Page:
Considering putting out an RFP? Stop and read this blog first. It could save you a lot of hassle. Over the years, countless dollars and hours have been spent conducting searches for PR firms with an RFP. We think there’s a better way: the Request for Information (RFI).

The Difference Between an RFP and an RFI

A Request for Proposal (RFP) is, generally speaking, a complex document that not only outlines your company’s specific selection criteria for a PR firm but also locks you in to a lengthy — often frustrating and expensive — process of collecting, evaluating, and selecting a PR firm based on RFP responses. By comparison, an RFI is a relatively simple request. It also has many benefits when used in place of an RFP, including:

  1. Speed: An RFI is easier to produce and respond to, saving everyone valuable time. You won’t have to spend hours constructing a complex RFP, and a potential PR partner will be able to respond without overcommitting resources. The latter is especially important because it means firms will not have to weigh the costs of devoting time and resources to an RFP response against the odds of winning the business. A PR firm will instead be able to respond to the RFI with greater efficiency.
  2. Cost savings: As they say, time is money, and every hour you spend evaluating RFP responses and filling out scoring tables is an hour that could be used elsewhere in your business. An RFI can also help avoid the cost of hiring a consultant to conduct an RFP process, thus offering additional savings.
  3. Better results: RFPs are notorious for being complex documents, but that doesn’t mean they’re very precise documents. Often, the biggest problem with an RFP is not the time and money but the vague language and lack of specific requirements. Without those, PR firms will not fully understand your specific needs or be able to respond appropriately, so you will not get the kind of responses you need to make a final selection.
  4. More options: More PR firms are willing to respond to an RFI than an RFP, which gives you more options when narrowing down your choices for a PR firm. Your perfect PR firm may not respond to an RFP, and by issuing one you may be missing out on an amazing partnership opportunity.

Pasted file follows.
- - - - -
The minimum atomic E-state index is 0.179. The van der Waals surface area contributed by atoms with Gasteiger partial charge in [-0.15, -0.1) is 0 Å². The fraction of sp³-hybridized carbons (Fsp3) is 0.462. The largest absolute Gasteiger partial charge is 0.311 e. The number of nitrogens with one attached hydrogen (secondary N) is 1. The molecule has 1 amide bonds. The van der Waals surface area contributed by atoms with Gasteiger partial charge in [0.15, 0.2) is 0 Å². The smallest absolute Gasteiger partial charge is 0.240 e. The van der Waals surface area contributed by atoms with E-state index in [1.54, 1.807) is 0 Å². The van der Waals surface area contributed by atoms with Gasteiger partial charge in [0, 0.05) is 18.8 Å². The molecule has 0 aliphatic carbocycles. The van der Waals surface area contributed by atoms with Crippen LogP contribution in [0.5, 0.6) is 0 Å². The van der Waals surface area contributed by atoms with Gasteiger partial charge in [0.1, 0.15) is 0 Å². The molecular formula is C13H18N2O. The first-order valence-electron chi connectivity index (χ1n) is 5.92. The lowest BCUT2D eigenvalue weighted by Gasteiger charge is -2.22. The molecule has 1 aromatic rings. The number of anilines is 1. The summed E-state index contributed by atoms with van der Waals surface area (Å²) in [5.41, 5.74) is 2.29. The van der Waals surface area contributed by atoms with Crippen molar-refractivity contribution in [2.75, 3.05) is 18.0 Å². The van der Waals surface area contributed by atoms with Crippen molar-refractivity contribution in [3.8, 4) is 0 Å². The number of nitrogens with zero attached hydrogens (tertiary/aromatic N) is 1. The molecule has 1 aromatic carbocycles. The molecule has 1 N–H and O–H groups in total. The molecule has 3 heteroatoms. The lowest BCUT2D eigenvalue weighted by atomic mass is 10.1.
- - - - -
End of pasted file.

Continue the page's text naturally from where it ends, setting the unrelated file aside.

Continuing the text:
How to Put Together an RFI

A good RFI does a few things and does them all extremely well. First, it introduces you and your PR needs by providing some basic information (including whether or not this info is confidential or proprietary). Next, it asks key questions that will help determine if the PR firm can meet your specific requirements. If you don’t know what those are yet, check out our blog about narrowing your search for a PR firm, which includes identifying what types of services you want and what kind of PR firm you need.

Want an example of an RFI? Feel free to use our template.

We understand the desire to rely on traditional tools like the RFP, but in our experience the RFI is more likely to result in a quality shortlist of PR firms to consider. A lower price of entry allows more talent to compete at this early stage, giving you more options in the long run. However, if you want to use an RFP, we recommend issuing an RFI first and then inviting a shortlist of PR firms whose responses you liked to pitch you based on your RFP requirements. That way, you can still use an RFP while enjoying the benefits of a streamlined RFI process. In the end, when you’re ready to invest in PR, you can be confident that you have considered all the options and made the right choice in a PR partner.


RH Strategic is a Seattle and D.C.-based communications firm with a nationwide presence and additional global reach via membership in the Worldcom Public Relations Group. We provide strategic public relations for innovators in the technology, government and healthcare markets.